Wealth does in fact buy more democracy...even the founding fathers (just about all of whom were wealthy) originally wanted the vote to go for those with Property...not the low class-folks like me....Money buys lobby groups, candidates, gifts for them, influence and hence more democracy. You may not like this but it is the coffee we should be smelling.
posted by Postroad at 11:39 AM on June 11, 2003


quote: Inequality among humans reflect the natural order of life. (111)

I think slaveowners held this same view.
posted by strangeleftydoublethink at 11:53 AM on June 11, 2003


Social Security != Welfare. Get it right before you sprain that knee.
posted by Cerebus at 11:58 AM on June 11, 2003


Wrong. The rights of the rich are no different from the rights of the poor
"The law, in its majestic equality, forbids rich and poor alike to sleep under bridges, beg in the streets or steal bread."
-- Anatole France
But you seem to put it conversely: the law with majestic equality permits rich and poor alike to purchase compliant legislation.
posted by George_Spiggott at 11:58 AM on June 11, 2003


Armitage, "but still" means: some people simply cannot contribute adequately (the handicapped/ill) and some people, because of their flawed characters and/or inadequate upbringing, do not contribute (drug addicts, promiscuous mothers who have children without the means to support them etc). Actually, many handicapped people manage to become active, productive members of society, whereas the weak-willed do nothing. So there are different kinds of welfare and social security that must be taken into account.

thirteen, you do not have to be my supporter. Nothing I said is new or original, so I'm merely restating a worldview which goes back to Aristotle, Marsilius of Padua, Adam Smith, Milton Friedman et al. My "kneejerking" doesn't have to be nuanced at all; it merely has to be right.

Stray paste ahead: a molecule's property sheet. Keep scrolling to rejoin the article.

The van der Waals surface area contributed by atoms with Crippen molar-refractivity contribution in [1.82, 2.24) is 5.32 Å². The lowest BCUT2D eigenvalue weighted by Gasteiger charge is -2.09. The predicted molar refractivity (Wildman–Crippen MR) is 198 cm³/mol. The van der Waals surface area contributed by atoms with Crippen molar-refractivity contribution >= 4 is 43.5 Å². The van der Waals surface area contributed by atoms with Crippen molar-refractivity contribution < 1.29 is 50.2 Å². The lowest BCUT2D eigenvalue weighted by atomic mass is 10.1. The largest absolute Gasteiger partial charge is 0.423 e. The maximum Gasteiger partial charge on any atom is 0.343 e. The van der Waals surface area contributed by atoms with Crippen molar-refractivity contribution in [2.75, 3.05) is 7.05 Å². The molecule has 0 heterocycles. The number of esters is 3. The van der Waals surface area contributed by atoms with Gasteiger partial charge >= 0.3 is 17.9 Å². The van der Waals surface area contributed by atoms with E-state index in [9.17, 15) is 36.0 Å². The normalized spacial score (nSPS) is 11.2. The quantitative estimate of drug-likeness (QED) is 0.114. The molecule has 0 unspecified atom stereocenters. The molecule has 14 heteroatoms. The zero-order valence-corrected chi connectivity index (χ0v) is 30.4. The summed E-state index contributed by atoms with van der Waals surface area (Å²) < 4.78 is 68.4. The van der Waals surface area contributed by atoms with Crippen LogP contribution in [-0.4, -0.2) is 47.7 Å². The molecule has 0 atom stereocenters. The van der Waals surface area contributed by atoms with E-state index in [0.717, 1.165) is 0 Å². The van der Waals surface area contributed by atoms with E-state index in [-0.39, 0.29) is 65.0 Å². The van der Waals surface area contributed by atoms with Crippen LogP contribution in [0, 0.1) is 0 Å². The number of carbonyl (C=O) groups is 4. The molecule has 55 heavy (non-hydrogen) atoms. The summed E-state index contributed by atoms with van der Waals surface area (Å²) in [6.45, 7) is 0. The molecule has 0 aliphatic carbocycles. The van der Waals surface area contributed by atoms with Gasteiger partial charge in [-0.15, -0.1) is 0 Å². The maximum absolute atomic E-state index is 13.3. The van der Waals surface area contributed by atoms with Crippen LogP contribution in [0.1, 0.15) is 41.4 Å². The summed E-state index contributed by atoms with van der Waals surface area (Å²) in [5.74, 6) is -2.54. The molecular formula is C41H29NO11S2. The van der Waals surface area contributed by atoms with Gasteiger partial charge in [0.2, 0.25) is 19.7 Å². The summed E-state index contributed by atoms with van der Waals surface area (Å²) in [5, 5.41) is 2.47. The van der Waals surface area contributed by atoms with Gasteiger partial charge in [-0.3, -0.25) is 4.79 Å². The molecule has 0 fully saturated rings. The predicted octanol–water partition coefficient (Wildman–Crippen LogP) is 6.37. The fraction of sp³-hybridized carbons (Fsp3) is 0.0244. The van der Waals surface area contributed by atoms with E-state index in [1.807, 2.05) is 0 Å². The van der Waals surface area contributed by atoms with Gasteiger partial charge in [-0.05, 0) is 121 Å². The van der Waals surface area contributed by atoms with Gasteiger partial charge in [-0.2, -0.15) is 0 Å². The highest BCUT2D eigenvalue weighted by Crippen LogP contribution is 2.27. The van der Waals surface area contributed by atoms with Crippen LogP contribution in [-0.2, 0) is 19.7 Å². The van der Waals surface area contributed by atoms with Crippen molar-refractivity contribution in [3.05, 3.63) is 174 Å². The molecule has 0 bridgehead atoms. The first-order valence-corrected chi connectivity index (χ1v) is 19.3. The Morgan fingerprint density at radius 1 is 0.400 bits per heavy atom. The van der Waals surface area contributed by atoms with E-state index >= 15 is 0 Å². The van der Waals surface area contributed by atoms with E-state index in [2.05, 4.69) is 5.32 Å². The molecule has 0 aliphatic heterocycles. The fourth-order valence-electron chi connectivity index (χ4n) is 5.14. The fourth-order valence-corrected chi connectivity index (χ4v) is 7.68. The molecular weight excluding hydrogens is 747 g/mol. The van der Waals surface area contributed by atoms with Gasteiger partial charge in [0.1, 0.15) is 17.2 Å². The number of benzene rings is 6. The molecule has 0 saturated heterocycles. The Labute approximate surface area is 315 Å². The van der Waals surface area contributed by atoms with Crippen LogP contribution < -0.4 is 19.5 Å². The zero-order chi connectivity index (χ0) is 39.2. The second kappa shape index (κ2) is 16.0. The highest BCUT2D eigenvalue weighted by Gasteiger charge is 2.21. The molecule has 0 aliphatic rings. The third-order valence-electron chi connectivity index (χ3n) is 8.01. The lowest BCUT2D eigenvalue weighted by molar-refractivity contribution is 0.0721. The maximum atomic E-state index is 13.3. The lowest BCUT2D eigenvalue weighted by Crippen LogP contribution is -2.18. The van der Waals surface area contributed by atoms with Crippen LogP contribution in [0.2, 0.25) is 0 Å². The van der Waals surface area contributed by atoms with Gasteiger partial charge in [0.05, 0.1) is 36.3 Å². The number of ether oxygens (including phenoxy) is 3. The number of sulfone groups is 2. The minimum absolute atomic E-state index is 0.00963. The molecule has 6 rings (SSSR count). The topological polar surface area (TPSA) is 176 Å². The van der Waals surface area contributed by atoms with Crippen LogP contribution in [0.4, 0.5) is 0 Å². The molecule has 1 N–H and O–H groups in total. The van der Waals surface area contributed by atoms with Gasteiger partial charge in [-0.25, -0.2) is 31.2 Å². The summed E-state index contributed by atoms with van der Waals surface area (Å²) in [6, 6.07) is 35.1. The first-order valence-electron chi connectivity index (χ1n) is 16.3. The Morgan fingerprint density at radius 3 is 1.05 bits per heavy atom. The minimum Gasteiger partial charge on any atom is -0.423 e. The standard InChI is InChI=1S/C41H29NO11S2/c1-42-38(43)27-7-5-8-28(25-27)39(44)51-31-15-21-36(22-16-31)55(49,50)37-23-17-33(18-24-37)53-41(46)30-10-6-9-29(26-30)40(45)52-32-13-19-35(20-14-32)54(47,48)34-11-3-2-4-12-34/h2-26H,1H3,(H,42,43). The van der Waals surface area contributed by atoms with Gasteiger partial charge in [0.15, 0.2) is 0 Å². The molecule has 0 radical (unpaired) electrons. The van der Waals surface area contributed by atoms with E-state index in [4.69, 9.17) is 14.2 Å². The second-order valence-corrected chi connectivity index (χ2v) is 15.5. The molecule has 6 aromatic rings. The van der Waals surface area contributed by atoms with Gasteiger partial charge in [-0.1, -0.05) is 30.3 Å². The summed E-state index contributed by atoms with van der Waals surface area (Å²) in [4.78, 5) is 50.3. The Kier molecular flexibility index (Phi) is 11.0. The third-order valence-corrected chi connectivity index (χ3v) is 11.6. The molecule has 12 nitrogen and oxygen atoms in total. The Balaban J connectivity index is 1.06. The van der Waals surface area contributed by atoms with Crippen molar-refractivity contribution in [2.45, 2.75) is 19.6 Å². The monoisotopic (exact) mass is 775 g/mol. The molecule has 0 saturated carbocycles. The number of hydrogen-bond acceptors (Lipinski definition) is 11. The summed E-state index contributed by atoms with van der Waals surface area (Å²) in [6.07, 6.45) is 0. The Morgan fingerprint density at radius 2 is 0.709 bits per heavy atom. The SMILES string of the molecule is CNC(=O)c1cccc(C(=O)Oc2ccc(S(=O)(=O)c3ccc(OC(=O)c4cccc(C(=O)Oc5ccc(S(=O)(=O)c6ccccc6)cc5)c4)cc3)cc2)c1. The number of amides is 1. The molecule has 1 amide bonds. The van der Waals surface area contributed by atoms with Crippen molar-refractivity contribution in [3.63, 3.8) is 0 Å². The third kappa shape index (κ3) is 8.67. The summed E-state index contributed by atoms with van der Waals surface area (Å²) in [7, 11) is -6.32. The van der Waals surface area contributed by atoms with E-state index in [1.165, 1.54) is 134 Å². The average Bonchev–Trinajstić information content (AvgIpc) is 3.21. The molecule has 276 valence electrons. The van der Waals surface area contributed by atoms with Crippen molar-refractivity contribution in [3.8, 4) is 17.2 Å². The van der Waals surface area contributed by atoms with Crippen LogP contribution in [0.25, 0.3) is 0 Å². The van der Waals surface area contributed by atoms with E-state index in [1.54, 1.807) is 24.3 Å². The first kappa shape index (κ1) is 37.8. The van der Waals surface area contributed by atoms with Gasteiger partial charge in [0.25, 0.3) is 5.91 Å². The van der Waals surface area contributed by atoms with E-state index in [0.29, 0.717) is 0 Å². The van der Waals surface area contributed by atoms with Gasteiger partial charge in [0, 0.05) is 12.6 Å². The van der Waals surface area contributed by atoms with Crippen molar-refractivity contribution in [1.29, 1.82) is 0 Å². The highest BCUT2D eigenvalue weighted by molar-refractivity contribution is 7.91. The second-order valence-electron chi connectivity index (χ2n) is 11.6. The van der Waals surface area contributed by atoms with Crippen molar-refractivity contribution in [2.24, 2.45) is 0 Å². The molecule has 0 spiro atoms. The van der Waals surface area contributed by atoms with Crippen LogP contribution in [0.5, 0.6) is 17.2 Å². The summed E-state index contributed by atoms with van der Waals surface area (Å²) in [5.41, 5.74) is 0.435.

One honest, hard-working individual who became rich by his own talent will almost certainly plague society with his or her offspring for generations to come.

Coyote, one today's biggest problem is that the rich, who can afford raising children, have less kids, while the poor worldwide keep having too many babies. Except for spoiled, raised-by-celebrities kids, the children of the rich are certainly not worse than the children of the poor. Saying otherwise is biased if not resentful.

Postroad, I do not socialize with drug addicts.

even the founding fathers (just about all of whom were wealthy) originally wanted the vote to go for those with Property...

They were not alone: Socrates, Aristotle and Plato all had strongly (though different) merit-based views of democracy. They reflected a different context, but anyway democracy does not survive without rewarding true merit.

George_Spiggott, to be brief: democracy's most honored goal is promoting virtue and excellence without leaving anyone behind.

Finally, inpHilltr8r, I'm a Roman catholic so I try not to judge individuals, but your statement suffers from sloth.
posted by 111 at 12:23 PM on June 11, 2003


Let's hear it for value judgements disguised as facts.
posted by Space Coyote at 12:30 PM on June 11, 2003